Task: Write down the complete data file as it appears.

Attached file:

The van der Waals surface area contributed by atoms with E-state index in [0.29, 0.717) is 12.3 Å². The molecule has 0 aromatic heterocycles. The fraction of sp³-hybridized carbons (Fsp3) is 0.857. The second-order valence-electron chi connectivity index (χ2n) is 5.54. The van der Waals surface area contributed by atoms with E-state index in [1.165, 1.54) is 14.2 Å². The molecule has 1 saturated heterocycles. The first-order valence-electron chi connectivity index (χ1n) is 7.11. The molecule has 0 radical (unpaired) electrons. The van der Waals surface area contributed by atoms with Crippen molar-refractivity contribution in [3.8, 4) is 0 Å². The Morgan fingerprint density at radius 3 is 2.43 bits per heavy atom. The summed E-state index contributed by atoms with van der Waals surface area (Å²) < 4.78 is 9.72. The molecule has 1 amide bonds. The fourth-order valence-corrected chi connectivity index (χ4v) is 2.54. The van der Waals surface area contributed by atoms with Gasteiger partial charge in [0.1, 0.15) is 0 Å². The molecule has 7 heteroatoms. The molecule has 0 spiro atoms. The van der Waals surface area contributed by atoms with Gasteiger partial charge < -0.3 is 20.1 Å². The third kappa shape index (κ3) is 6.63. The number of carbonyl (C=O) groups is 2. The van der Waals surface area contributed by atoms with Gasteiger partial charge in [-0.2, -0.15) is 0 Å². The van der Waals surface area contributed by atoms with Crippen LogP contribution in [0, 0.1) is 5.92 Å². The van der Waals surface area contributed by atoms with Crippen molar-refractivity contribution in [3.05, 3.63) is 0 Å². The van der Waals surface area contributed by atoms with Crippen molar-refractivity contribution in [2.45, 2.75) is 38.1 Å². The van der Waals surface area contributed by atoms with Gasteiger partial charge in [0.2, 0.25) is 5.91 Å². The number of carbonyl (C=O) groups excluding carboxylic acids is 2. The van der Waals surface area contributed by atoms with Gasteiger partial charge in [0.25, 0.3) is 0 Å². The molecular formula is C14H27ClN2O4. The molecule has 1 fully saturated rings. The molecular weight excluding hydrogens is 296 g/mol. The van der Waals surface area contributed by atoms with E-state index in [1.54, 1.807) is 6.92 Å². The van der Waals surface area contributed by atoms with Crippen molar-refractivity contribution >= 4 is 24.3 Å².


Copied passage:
The van der Waals surface area contributed by atoms with E-state index in [0.29, 0.717) is 12.3 Å². The molecule has 0 aromatic heterocycles. The fraction of sp³-hybridized carbons (Fsp3) is 0.857. The second-order valence-electron chi connectivity index (χ2n) is 5.54. The van der Waals surface area contributed by atoms with E-state index in [1.165, 1.54) is 14.2 Å². The molecule has 1 saturated heterocycles. The first-order valence-electron chi connectivity index (χ1n) is 7.11. The molecule has 0 radical (unpaired) electrons. The van der Waals surface area contributed by atoms with Crippen molar-refractivity contribution in [3.8, 4) is 0 Å². The Morgan fingerprint density at radius 3 is 2.43 bits per heavy atom. The summed E-state index contributed by atoms with van der Waals surface area (Å²) < 4.78 is 9.72. The molecule has 1 amide bonds. The fourth-order valence-corrected chi connectivity index (χ4v) is 2.54. The van der Waals surface area contributed by atoms with Gasteiger partial charge in [0.1, 0.15) is 0 Å². The molecule has 7 heteroatoms. The molecule has 0 spiro atoms. The van der Waals surface area contributed by atoms with Gasteiger partial charge < -0.3 is 20.1 Å². The third kappa shape index (κ3) is 6.63. The number of carbonyl (C=O) groups is 2. The van der Waals surface area contributed by atoms with Gasteiger partial charge in [-0.2, -0.15) is 0 Å². The van der Waals surface area contributed by atoms with Crippen LogP contribution in [0, 0.1) is 5.92 Å². The van der Waals surface area contributed by atoms with Crippen molar-refractivity contribution in [3.05, 3.63) is 0 Å². The van der Waals surface area contributed by atoms with Crippen molar-refractivity contribution in [2.45, 2.75) is 38.1 Å². The van der Waals surface area contributed by atoms with Gasteiger partial charge in [0.2, 0.25) is 5.91 Å². The number of carbonyl (C=O) groups excluding carboxylic acids is 2. The van der Waals surface area contributed by atoms with Gasteiger partial charge in [0.25, 0.3) is 0 Å². The molecular formula is C14H27ClN2O4. The molecule has 1 fully saturated rings. The molecular weight excluding hydrogens is 296 g/mol. The van der Waals surface area contributed by atoms with E-state index in [1.54, 1.807) is 6.92 Å². The van der Waals surface area contributed by atoms with Crippen molar-refractivity contribution >= 4 is 24.3 Å².